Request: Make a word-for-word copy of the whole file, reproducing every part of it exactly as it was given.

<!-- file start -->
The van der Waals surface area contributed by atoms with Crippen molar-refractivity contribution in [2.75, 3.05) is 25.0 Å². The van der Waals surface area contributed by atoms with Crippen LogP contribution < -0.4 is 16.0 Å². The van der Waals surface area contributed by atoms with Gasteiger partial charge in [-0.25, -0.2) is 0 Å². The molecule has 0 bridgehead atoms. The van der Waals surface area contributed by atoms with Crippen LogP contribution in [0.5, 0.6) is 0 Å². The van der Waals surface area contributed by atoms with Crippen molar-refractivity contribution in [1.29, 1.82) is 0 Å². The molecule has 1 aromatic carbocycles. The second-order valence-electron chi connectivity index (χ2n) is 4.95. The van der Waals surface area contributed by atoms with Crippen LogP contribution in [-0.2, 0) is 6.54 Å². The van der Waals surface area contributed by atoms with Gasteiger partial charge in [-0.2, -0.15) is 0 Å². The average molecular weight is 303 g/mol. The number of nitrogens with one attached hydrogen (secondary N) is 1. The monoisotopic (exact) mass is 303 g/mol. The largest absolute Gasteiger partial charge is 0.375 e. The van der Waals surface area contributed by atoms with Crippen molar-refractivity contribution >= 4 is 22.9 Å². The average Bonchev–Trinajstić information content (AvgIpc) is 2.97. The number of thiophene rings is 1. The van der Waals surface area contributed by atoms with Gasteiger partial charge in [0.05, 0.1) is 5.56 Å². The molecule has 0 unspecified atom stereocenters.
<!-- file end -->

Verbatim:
The van der Waals surface area contributed by atoms with Crippen molar-refractivity contribution in [2.75, 3.05) is 25.0 Å². The van der Waals surface area contributed by atoms with Crippen LogP contribution < -0.4 is 16.0 Å². The van der Waals surface area contributed by atoms with Gasteiger partial charge in [-0.25, -0.2) is 0 Å². The molecule has 0 bridgehead atoms. The van der Waals surface area contributed by atoms with Crippen LogP contribution in [0.5, 0.6) is 0 Å². The van der Waals surface area contributed by atoms with Crippen molar-refractivity contribution in [1.29, 1.82) is 0 Å². The molecule has 1 aromatic carbocycles. The second-order valence-electron chi connectivity index (χ2n) is 4.95. The van der Waals surface area contributed by atoms with Crippen LogP contribution in [-0.2, 0) is 6.54 Å². The van der Waals surface area contributed by atoms with Gasteiger partial charge in [-0.2, -0.15) is 0 Å². The average molecular weight is 303 g/mol. The number of nitrogens with one attached hydrogen (secondary N) is 1. The monoisotopic (exact) mass is 303 g/mol. The largest absolute Gasteiger partial charge is 0.375 e. The van der Waals surface area contributed by atoms with Crippen molar-refractivity contribution >= 4 is 22.9 Å². The average Bonchev–Trinajstić information content (AvgIpc) is 2.97. The number of thiophene rings is 1. The van der Waals surface area contributed by atoms with Gasteiger partial charge in [0.05, 0.1) is 5.56 Å². The molecule has 0 unspecified atom stereocenters.